According to good ol’ Wikipedia, a brain dump is “the transfer of a large quantity of information from one person to another or to a storage and retrieval medium.”
In other words, a brain dump is the act of getting all of your thoughts out of your head so you are able to focus on one idea at a time, and not have to worry about forgetting the other stuff.
If you don’t get all of these ideas out of your head, your brain will keep bringing them up over and over, making you feel even more overwhelmed.
Even if you are a Type A person who plans by the minute and have journals and day planners, post-its, etc. – they are going to fall short because, as humans, we have hundreds of little microtasks that don’t necessarily relate to any project you’re working on.
When to do a Brain Dump
David Allen wrote a book called Getting Things Done in the early 2000’s, that spread the word about this concept of a “brain dump.”
He talks about going through a brain dump before you start organizing your life and business, but doesn’t talk much about it being a regular exercise to do.
As for me, I’m going to start doing this once a week, at least until I feel like I’ve gotten most of those little buggers that float around my head down on paper.
Going through a brain dump once is great, but the power of this is to keep your brain clear and able to focus on the projects you’re currently working on.
I’m trying to get this done towards the end of each week, on a Thursday or Friday, because I find that so many new ideas and thoughts come to me throughout the week.
Here are some other times it’s good to get all of your thoughts down on paper:
When you have a busy schedule (cough, cough, all the damn time!)
When you feel “unbalanced” or “off”
When you’re getting frustrated with work
When you have lots of new projects or clients
After a client call or important meeting (I would do a shortened version, but make sure you get your thoughts and great ideas down on paper)
Before writing a blog post – yes, go ahead and just explode onto the paper so you make sure you aren’t forgetting anything
When you’re planning out the next month, quarter, year, etc.
Now that I’ve convinced you this is a great tool, how exactly do you go through the process of brain dumping?
Get out a piece of paper and pencil
Write down every single thought that comes to your head. Yes, all of them.
Okay, so there are a few more steps, but that’s the main gist of this exercise.
Here are the steps I generally follow when brain dumping:
1. Open up a Google Doc (or use pen and paper).
I type much faster than I write and find that I fall behind my thoughts if I try to write them instead of typing.
2. Set up a bullet point to start with. This is totally unnecessary, but this is how I like to do it).
3. Set a timer if you have limited time.
The first time you do this, it’s going to be a lot longer than normal, so try to give yourself around 30-45 minutes at least.
4. Start writing This includes all of your upcoming tasks, thoughts, ideas, more ideas, shiny objects (I see you, entrepreneurs), errands you have to run, etc. Get everything out, not just work stuff. You can use the toolkit below for some ideas if you need a little prompt here and there.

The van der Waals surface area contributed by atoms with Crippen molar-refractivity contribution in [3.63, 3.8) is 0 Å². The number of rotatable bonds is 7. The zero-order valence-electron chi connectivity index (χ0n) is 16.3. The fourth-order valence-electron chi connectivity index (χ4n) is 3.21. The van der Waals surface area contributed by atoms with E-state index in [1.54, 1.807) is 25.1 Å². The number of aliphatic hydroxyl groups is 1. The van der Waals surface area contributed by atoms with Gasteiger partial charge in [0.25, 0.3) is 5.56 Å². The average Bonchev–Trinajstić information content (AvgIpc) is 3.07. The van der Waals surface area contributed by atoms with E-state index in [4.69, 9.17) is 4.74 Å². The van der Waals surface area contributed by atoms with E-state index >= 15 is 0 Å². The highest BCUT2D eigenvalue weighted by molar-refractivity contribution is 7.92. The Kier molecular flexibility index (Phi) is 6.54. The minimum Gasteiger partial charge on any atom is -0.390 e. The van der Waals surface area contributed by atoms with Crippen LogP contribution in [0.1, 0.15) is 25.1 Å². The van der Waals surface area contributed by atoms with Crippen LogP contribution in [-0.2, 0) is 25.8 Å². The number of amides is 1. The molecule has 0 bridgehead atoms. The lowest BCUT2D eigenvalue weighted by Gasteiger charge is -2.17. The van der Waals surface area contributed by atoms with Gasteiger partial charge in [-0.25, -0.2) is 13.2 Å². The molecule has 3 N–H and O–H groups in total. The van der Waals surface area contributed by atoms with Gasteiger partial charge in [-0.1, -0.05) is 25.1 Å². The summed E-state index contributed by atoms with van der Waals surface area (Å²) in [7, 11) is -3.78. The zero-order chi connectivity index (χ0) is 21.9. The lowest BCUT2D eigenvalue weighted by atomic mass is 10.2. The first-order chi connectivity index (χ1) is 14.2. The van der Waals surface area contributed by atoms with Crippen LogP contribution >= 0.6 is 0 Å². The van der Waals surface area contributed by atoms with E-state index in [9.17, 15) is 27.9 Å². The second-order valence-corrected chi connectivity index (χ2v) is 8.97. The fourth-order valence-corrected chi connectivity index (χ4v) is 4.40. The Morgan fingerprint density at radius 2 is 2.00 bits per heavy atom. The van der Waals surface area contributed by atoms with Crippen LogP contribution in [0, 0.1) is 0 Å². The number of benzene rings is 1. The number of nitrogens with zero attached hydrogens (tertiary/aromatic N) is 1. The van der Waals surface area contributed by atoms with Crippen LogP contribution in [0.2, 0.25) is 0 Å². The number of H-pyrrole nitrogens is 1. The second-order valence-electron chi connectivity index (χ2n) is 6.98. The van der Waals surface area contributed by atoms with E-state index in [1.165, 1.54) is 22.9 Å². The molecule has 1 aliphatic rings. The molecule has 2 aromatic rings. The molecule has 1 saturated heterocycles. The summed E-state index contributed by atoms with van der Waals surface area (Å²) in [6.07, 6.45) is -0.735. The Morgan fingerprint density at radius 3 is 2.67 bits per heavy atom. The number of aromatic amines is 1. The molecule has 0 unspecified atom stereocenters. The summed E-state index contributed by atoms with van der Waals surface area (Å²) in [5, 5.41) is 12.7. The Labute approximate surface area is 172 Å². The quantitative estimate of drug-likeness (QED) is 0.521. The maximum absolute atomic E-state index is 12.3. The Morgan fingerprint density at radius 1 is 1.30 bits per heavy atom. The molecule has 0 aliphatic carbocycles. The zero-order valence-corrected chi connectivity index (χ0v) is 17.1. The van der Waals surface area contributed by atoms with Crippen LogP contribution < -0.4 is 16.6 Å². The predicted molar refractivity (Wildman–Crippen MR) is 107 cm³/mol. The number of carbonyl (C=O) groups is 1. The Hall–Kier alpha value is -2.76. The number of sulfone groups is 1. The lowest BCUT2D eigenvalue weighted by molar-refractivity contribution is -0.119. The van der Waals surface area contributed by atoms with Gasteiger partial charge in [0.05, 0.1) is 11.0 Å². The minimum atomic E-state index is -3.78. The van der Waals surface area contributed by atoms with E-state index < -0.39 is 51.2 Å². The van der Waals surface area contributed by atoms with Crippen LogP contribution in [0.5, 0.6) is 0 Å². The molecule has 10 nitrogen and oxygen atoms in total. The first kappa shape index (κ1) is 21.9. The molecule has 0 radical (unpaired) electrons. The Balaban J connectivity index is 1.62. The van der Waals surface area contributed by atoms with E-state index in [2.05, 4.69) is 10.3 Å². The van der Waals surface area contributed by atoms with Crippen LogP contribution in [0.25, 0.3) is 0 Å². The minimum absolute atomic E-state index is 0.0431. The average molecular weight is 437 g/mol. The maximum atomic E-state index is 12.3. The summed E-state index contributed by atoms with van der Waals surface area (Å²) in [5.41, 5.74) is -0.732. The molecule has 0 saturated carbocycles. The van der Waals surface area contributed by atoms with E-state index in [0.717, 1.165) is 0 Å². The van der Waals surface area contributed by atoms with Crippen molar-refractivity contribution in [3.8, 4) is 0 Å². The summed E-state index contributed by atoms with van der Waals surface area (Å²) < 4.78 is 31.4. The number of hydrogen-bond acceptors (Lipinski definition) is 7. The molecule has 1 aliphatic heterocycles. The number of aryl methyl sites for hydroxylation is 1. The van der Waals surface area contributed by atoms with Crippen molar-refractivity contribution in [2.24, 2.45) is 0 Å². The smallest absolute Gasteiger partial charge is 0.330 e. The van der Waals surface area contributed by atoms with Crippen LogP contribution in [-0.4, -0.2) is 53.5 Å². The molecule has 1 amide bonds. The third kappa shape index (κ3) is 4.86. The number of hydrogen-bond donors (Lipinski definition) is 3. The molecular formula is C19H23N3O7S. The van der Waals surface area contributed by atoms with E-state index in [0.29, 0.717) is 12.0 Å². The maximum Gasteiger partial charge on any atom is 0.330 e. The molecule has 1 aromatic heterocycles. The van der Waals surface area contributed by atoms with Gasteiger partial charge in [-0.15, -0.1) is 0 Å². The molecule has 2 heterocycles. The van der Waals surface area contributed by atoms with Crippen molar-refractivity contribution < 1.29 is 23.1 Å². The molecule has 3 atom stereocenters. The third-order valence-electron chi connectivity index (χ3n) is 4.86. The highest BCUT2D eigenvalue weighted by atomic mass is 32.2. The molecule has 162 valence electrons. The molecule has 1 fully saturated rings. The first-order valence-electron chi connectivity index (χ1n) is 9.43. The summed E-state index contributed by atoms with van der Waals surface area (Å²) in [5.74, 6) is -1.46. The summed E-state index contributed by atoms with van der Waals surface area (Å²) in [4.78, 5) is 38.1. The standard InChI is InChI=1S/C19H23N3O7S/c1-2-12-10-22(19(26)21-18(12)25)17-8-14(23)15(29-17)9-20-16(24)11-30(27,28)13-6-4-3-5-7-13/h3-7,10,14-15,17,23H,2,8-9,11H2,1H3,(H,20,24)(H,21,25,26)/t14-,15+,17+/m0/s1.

Here is me actually doing a brain dump:
5. Go for a walk. Or at least get out of your office for at least 10 minutes.
6. Add to the List
When you come back, you’ll probably have a few more things you thought of while you were out. Add those to the list.
Organize all of these into categories so we can actually do something with them.
The categories you pick can be your own, but here are some I generally use:
Future ideas for the blog
Future ideas for the Agency
Here is what the above (and obviously not completed) brain dump would look like after categorizing, as an example.
8. Break down big projects into tasks. If you’re human, you’ve written something like “start a YouTube channel” or “start a blog” – and that’s great. But that’s not a task and you’ll want to be more specific and add more steps there. You’ll probably want to include things like:
You get the idea. Projects like that just need a little more coaxing to understand how long they will take and give them due dates, which is one of the next parts.
9. Break down tasks into timeframes. What I mean here is to roughly decide when you’re going to tackle a project. I put these into lists like this:
What to do today
What to do this week
What to do this month
Sometime in the near future
Doesn’t need to be done – it’s okay to delete some of these things from your list. Just because you wrote it down doesn’t mean you have to take action on it.
Some ideas are crap. Some things you’re thinking about just needed to be recognized so you can stop worrying about them.
Should be outsourced to a virtual assistant (VA)
10. Add due dates to your tasks.
This is important so we can get these tasks done, but not everything is going to have a due date. The ideas folder generally doesn’t have dates because, well, they haven’t made it to the “next in line” list.
11. Add tasks to your to-do list. Enough thinking about it, we’re going to get things done now. It’s time to add these tasks to your to-do list or project management tool (I like to use Asana).
12. Do one of the easy tasks now. After all, we did this so we can organize our thoughts and get sh** done right? Check something off your list, even if it’s as simple as “forward the Phillies tickets PDF to John.”
13. Go have a beer.
Because you just took a giant leap away from burning out.
Brain Dump Apps, Tools, & Templates
You can just use a pencil and paper and call it done.
But as I mentioned above I love the electronic version of paper for this exercise. But there are other tools to help you document your brain dump and keep them for future reference if need be.